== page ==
Gravetalk is being used in hospices, prisons, churches, and also in pubs and coffee shops. I found myself in a long conversation one evening with my 22-year-old niece, as she talked about the loss of grandparents, pets, the impact of a friend’s death, and her own hopes for what difference her life might make in the world. We also talked about faith and hope, and the great love of God in Jesus Christ.
The theme of this year’s Dying Awareness week is “The Big Conversation”, and, above all, churches need to be holding conversations, joining in those that are happening in their communities, and contributing to local and social media. It is also about creating a space where people can share their experiences, thoughts, and emotions. It is not about holding a course with answers or a programme to complete, but is about allowing people to share their ideas, however hesitant they are.
The Church of England — indeed, most churches — can provide space, and is usually able to organise refreshment and hospitality, which are vital components of a successful conversation. But, more important, we bring not just our own experience of loss, but the experience of walking with generations of people as they go through the “valley of the shadow of death”.
We also bring the experience of helping people to think through the big questions that emerge when we start talking about death — questions about purpose, destiny, and value.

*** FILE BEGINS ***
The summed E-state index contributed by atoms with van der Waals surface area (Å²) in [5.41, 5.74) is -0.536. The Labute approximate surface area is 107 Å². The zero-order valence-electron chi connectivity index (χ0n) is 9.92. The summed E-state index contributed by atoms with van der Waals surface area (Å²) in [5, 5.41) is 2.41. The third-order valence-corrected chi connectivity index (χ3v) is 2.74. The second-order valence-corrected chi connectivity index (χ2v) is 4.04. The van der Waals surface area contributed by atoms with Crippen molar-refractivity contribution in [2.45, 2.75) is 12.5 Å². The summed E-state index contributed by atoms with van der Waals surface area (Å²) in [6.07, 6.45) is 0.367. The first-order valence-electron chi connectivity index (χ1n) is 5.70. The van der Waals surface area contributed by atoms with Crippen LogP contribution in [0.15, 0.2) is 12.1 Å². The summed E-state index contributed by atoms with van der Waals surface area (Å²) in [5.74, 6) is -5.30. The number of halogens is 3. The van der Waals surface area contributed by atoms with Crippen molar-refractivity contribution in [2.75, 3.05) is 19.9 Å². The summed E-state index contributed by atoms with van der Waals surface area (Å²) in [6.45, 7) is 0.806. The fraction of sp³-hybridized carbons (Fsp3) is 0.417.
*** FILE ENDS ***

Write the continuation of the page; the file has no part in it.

THE conversation around death and funerals will often involve telling stories of those who have shaped our lives, and voicing our feelings about their death. It can also include expressions of faith and doubt about what happens after death.
The conversation should not just be about our own wishes: it should give people confidence to go and talk to family and friends about how they would want our life to be remembered. A funeral is a time to give thanks for a life, but also a time to grieve over that loss, and to think about our hope in a future. As Christians, we have a sure and certain hope in the resurrection, and talking about death, dying, and funerals is a good place to share that hope.
Events are simple to organise: you need a room, and some tea and cake. The Gravetalk questions may provide a starting-point. Sometimes, it is helpful to have a place for reflection, a candle stand, or a prayer tree on which to hang written prayers or requests for prayer. It is useful to have information from support groups or funeral providers, and to have accurate information about the process, costs, and practicalities when someone dies.
However it happens, the important thing is to be part of the conversation. People are beginning to talk — and, as a Church, we have something to contribute. Whether it is in Dying Awareness Week, or later in the year, there is a space and a place to talk and to listen. Be confident, and do it.
Canon Sandra Millar is Head of Projects and Developments at the Archbishops’ Council. For information, visit www.churchofenglandfunerals.org.
Dying Matters Awareness Week runs from 9 to 15 May (www.dyingmatters.org).